G
Geodesy

edited by Rebekka Steffen

Rebekka is a researcher at Lantmäteriet (The Swedish Mapping, Cadastral and Land Registration Authority) and adjunct professor at Dalhousie University (Canada). She is working on glacial isostatic adjustment (GIA) modelling with a focus on stress field changes and model development, and is involved in the development of a European velocity model as part of EUREF (Regional Reference Frame IAG Sub-Commission for Europe). Rebekka is also the chair of a IAG (International Association of Geodesy) Joint Study Group on GIA. She received her PhD in 2013 from the University of Calgary.

Geodesists on Tour: GPS measurements on Antarctica

Geodesists on Tour: GPS measurements on Antarctica

  Stories from the field – how exactly are those GPS data collected? The geodesy community at large benefits from the many science projects with open data policies.  A user simply has to navigate to a data portal, download the data, and within a matter of moments a world of possibilities opens up for potential research.  But where exactly do these data come from?  While scientific results get ...[Read More]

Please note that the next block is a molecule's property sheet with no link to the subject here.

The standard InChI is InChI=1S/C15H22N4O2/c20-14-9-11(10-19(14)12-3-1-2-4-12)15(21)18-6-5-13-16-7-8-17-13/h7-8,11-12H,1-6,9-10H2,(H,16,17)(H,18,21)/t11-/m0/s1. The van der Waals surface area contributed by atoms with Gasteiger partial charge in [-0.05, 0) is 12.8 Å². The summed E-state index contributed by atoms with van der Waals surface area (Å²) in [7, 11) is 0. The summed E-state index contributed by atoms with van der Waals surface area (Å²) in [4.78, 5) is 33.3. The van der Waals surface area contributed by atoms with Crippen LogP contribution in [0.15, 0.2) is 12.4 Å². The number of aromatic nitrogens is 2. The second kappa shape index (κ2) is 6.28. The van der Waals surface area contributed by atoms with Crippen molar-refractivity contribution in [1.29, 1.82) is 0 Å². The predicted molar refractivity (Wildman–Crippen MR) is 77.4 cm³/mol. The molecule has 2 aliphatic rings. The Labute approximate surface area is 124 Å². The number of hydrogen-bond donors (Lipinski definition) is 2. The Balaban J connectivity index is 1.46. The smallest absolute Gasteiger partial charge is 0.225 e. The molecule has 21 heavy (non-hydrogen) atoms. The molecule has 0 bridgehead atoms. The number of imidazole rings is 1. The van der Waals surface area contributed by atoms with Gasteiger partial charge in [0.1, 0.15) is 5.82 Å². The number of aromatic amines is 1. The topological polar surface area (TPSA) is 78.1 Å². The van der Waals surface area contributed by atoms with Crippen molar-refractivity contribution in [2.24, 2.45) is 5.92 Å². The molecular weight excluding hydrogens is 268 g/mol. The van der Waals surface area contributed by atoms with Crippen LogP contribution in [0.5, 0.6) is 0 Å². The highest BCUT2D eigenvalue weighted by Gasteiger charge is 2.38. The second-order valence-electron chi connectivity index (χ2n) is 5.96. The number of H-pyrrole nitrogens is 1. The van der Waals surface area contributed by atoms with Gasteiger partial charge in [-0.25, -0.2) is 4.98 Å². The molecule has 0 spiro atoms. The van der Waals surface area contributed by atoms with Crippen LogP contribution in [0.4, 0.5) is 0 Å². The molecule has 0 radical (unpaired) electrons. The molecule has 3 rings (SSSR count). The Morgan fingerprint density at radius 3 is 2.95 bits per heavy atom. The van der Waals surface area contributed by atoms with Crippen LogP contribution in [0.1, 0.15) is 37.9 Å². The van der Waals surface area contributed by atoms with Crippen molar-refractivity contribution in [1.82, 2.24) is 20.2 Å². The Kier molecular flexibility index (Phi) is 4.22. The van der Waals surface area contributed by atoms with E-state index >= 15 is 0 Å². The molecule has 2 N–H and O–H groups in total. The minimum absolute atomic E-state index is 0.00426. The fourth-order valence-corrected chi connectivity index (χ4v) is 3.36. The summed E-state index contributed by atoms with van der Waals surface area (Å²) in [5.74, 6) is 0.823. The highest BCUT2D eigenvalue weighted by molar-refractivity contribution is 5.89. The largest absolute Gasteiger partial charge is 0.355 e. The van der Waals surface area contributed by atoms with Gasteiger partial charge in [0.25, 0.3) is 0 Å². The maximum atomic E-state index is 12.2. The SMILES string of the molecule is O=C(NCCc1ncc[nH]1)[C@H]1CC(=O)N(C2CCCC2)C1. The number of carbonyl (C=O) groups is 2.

Geodesists on Tour: Gravity measurements on Antarctica

Geodesists on Tour: Gravity measurements on Antarctica

  Antarctica is well known for its large ice sheet, covering 98% of the continent. A large part of the ice sheet is losing mass leading to vertical and horizontal movements of the crust as well as changes of the gravitational attraction. To observe these changes in gravity with the highest accuracy, it is necessary to visit Antarctica and measure gravity on a regular basis. Since the late 198 ...[Read More]

Notes from a hybrid conference

Zhen Li during his talk

With the COVID pandemic still ongoing, many conferences have been taking place online or have opted for a hybrid format, with combined on-site and online program parts. To many of us this still a rather new experience, so we decided to share some of the impressions we gathered in the hybrid meetings we attended so far. At the beginning of July, the International Association of Geodesy (IAG) Scient ...[Read More]